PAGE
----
An Interview with Joel
most Influential Farmer in America
Who is Joel Salatin? A man on a
mission, a rebel with a cause, a lobbyist against food laws and
bureaucratic decisions for the food industry that don't make sense. He
is currently the most influential farmer in America, an advocate of
holistic, natural farming and a crusader of being a steward of the
A farmer at Polyface Farm,
Virginia, Joel Salatin decided long ago that he would not sell his food
to locations further than a 4 hour-drive radius from his farm. Joel
encourages the "eat local" movement as a result, making sure that that
money remains in the community, and encourages people to grow their own
and make their own. Now famous for his salad bar beef and his
chicken tractors, Joel is a leader, not a follower, an innovator who
finds complacency an anathema.
Joel Salatin spends a lot of time on the road speaking at
various locations both locally and abroad. He is also the author of 10
books, his latest. "Folks,
Normal" is his latest book. See below for details.
So, I would like to thank Joel for taking the time out of
his very busy schedule to answer my questions which I hope will give
you insight into the world of Joel Salatin and the reason behind his
thinking and philosophies. Truly a man to admire for his ceaseless work
his community and his tenacity of chipping away at the bureaucratic
face, hoping that eventually his words will make a difference.
Question 1 to Joel Salatin:
Joel, when reading about
you and your
frustration with government regulations and regulators, would it be a
fair assessment to call you a rebel with a cause? Do you think that you
will be able to make a difference? A lot of people are hoping so!
Funny you should ask. Actually, I write a bi-monthly column
for Flavor Magazine
(a regional food and
farming journal) titled "Rebel with a Cause." if I didn't
think I could make a difference, I would have quit speaking and writing
I think the message of food choice resonates with everyone. It's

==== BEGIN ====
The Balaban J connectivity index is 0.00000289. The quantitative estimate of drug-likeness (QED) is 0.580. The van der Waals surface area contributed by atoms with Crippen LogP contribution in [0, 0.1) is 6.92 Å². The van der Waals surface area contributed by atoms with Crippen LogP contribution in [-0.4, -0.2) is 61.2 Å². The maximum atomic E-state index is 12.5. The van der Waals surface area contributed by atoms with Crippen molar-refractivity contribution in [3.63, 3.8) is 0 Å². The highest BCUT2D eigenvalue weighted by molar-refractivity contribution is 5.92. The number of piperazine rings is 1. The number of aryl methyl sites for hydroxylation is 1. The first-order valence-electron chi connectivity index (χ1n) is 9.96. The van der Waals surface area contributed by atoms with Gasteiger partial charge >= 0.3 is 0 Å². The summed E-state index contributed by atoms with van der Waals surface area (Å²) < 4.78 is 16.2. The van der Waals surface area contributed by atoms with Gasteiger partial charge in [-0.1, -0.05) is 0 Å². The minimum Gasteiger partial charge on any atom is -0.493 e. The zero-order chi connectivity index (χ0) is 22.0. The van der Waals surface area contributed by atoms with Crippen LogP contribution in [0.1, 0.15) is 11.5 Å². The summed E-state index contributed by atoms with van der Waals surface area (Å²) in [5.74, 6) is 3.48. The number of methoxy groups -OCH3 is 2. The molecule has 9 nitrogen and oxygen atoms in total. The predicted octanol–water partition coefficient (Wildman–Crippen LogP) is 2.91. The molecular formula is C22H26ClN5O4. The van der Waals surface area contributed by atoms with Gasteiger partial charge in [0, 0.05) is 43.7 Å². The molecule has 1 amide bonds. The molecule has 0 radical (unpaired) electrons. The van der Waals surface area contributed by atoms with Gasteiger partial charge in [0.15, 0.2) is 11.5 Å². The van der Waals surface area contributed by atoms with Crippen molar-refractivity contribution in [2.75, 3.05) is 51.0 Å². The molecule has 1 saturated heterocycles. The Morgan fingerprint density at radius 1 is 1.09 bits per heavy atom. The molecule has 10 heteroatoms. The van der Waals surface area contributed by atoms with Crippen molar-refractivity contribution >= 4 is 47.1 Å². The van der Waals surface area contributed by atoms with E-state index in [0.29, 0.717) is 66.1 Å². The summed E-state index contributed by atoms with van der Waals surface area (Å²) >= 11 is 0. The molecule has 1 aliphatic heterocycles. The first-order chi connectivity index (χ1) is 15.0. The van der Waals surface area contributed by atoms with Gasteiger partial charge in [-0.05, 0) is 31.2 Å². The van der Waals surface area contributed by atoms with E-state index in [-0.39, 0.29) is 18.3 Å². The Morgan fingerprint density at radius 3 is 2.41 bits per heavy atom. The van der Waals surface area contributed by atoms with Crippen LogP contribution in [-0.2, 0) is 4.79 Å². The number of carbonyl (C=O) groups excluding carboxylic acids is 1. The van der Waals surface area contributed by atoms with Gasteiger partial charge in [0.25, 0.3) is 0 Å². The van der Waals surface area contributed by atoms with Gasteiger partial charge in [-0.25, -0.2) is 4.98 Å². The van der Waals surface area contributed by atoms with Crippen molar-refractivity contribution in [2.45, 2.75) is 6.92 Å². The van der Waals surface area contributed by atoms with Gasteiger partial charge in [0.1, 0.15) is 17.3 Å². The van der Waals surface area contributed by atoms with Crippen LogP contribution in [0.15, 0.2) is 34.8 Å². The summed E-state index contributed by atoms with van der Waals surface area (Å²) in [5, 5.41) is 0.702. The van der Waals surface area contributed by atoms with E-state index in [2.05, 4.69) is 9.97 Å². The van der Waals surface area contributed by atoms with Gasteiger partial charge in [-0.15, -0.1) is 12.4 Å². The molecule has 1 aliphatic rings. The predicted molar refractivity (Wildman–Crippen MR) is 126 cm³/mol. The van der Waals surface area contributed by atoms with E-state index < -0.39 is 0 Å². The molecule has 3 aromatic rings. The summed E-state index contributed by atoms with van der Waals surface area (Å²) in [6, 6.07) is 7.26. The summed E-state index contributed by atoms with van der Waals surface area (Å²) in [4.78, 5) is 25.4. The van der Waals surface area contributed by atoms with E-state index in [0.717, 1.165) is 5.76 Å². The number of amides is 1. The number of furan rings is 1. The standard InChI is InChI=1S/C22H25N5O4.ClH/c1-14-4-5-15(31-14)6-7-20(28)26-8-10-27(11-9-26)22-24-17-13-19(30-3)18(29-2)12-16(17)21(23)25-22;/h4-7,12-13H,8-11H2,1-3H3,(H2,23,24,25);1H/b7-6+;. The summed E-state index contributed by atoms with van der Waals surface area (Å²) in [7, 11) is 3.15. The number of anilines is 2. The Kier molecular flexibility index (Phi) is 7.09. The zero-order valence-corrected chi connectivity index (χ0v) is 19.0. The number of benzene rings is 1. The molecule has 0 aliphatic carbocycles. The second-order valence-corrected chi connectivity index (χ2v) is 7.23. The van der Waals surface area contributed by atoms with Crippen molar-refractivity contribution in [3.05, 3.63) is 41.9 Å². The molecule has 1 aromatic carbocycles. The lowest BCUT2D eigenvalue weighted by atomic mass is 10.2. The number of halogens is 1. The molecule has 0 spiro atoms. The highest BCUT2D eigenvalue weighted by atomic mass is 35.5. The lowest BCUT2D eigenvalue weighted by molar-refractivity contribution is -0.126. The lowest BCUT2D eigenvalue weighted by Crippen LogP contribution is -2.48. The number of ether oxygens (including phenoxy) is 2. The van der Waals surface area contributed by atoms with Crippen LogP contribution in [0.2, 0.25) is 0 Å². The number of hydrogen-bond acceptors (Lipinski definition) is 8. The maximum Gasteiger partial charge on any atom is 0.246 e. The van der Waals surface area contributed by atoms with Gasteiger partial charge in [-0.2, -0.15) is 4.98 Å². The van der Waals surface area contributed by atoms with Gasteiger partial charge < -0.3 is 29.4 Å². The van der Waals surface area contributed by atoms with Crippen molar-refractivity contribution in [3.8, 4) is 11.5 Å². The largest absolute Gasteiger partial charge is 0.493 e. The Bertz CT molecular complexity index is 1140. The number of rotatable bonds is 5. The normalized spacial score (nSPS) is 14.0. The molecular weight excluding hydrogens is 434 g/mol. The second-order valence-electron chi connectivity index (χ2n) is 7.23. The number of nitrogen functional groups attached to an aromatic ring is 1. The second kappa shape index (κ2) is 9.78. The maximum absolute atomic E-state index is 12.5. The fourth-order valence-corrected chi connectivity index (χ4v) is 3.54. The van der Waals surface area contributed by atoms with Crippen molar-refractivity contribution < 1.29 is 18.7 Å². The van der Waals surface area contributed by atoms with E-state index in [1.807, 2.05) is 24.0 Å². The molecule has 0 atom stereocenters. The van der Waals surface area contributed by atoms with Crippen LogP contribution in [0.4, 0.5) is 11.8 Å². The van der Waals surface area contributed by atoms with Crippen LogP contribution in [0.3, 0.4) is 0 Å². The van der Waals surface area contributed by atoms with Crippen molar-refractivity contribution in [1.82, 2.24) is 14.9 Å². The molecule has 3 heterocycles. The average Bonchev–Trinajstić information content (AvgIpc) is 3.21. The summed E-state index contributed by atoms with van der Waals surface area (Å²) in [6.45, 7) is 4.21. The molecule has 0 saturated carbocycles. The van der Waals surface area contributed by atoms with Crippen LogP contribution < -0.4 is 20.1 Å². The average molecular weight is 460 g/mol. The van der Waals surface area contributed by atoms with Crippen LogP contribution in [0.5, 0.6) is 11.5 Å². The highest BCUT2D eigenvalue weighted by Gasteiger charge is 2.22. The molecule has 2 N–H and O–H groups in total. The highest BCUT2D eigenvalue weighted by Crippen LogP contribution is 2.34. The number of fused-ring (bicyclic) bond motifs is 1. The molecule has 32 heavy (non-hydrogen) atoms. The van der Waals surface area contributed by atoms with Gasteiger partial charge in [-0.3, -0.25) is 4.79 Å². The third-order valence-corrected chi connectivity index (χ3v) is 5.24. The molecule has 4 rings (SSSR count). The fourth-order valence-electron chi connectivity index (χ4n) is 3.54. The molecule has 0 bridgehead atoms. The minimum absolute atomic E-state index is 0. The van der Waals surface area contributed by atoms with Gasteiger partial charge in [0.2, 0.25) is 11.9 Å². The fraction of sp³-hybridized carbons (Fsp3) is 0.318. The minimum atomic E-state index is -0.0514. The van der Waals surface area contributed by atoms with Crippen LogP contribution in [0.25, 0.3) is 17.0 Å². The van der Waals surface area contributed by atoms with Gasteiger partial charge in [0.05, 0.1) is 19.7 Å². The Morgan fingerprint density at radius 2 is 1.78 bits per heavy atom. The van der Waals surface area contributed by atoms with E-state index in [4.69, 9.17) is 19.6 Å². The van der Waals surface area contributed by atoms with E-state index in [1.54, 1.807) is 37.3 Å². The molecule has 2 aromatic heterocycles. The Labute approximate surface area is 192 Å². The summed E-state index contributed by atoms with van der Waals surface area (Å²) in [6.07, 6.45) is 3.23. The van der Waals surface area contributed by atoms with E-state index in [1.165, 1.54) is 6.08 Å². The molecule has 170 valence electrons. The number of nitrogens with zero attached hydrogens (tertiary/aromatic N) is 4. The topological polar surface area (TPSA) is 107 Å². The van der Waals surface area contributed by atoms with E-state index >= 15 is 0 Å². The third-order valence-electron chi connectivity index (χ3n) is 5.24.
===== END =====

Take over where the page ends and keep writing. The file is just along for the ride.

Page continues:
one of the most reasonable requests citizens can make of their
"Let me choose what I eat." It seems like such a no-brainer request
that it's hard to believe that in developed countries like Australia
and the U.S., the powers that be summarily believe people should not be
able to choose what they eat.
The ultimate rationale for this notion centers on the answer to this
question: "Who owns me?" if I own me, I should be able to choose my
food, along with my education, my vocation, my retirement plan, my
religion, my friends. If I don't own myself, of course, the apparently
the government owns me and that is, indeed, a slippery slope toward
As I see it, the real challenge is not in getting people to understand
this issue; the challenge is in getting this issue to a table for
discussion . . . anywhere. With supermarkets full of re-packaged corn
and soybeans, obesity on the rise, and party chips in the pantry, it's
hard to sell the idea that we don't have food choice. The vast majority
of people are not interested in choosing raw milk, Aunt Matilda's
homemade pickles, or on-farm-processed meat and poultry.
Trying to create an interest in something people don't miss is
absolutely the hardest problem. It's hard to lobby for something people
don't want. And yet the people who want this freedom realize that
sooner or later many more will realize the deficiencies in the modern
mechanical food system and join them in asking for alternatives. We
have to win this because our children's future health depends on
something other than Monsanto's transgenic modified factory-farmed
amalgamated extruded reconstituted spam.
Question 2 to Joel Salatin
People have said that
farming practices are unique, that you are a leader not a follower in
sustainable farming. For those who don’t know about your farming
methods can you tell our readers what you do?
Our mission statement is simple: to develop environmentally,
emotionally, and economically enhancing agricultural prototypes and
facilitate their duplication throughout the world.
Ultimately, this means we're in the healing business: land, health, and
economy. We do this by trying, as closely as possible, to duplicate